ASU graduate student tackles spatial video's big problem

Talbert Herndon aims to provide video editors with a new tool for 3D storytelling


Man and woman wearing wedding attire and large goggles pose with another man.

Luminosity Lab grad student Talbert Herndon (center) with his 3D wedding actors. Courtesy photo

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When it comes to filming on a smartphone, most people shoot a short, single clip of video, then share it as a message or on social media. A few might take the time to snip several video shots together to tell a story.

But newer devices, like Apple’s iPhone 15, will now shoot three-dimensional, or “spatial,” video. These clips have to be viewed through wrap-around goggles to get the true 3D effect, and they present a challenge to anyone trying to edit them into a creative sequence to tell a story, such as a wedding video.

Talbert Herndon is hustling to solve the problem, and artificial intelligence is one of his tools.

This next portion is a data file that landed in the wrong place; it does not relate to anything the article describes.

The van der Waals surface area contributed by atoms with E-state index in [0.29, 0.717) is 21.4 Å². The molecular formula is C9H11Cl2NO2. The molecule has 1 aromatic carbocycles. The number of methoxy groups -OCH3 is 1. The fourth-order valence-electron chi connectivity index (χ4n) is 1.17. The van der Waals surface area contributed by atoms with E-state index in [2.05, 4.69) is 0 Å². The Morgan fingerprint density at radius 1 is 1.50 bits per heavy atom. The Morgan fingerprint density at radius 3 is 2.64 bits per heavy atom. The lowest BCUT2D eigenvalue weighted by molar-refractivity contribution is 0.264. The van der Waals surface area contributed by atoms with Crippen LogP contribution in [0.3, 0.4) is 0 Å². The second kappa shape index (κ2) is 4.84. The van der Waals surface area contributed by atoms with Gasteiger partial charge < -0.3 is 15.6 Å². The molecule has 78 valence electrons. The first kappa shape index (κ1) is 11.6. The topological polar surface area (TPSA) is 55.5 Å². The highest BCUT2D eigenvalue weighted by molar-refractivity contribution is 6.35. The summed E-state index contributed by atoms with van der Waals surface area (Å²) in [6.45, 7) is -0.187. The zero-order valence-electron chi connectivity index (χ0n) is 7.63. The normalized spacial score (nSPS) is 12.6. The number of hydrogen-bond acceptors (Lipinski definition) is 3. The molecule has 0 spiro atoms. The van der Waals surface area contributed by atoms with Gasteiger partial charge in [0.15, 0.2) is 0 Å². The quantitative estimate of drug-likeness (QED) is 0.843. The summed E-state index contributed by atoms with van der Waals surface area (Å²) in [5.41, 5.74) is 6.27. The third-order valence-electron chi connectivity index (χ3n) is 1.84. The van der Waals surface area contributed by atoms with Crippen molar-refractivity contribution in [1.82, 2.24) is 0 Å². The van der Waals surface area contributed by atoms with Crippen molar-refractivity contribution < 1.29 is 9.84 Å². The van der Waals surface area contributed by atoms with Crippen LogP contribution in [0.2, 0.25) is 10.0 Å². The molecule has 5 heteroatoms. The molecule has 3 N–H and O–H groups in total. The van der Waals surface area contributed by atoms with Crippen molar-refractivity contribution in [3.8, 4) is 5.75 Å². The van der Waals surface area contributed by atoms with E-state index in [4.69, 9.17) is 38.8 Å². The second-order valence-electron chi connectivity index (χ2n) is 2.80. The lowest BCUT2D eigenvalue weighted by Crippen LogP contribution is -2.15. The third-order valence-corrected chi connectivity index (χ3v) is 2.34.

Herndon, a data science graduate student working inside the Luminosity Lab at Arizona State University, is building a software called SpatialCut.

It’s designed for video editors and other users to create and control their story-making in spatial video content. His goal is to use AI to give the software an ability to understand and organize the raw spatial video clips, and then build a story based on the voice or text commands of the creator.

Video by Steve Filmer

Herndon has been busy building interest in his new idea, attending events like Apple’s Worldwide Developers Conference and the Augmented World Expo this June. Big names in cinema cameras, hardware and software like Black Magic Design and Canon are pushing out new equipment to support spatial filmmaking, including stereoscopic cameras and lenses.

“A lot of interest and eyes are on it,” Herndon said. “So I want make sure I deliver on what I promised, because in the demo, we we’re making promises, like you're going to be able to fully edit visual videos. So I’m continuously working on it, 24/7.”

He and a video production team also spent several days in Arizona filming a mock wedding scenario. This wedding vignette is now taking the shape of a product promotion video. The wedding scenario will help creators and the tech industry understand his spatial video editing platform.

Herndon is inviting users to try the beta version of his new software. He predicts that as the price for 3D headsets drops over time, the demand for spatial storytelling will only go up.

“Spatial videos will be the future,” he said.

Herndon’s wedding video demo promo, courtesy SpatialCut

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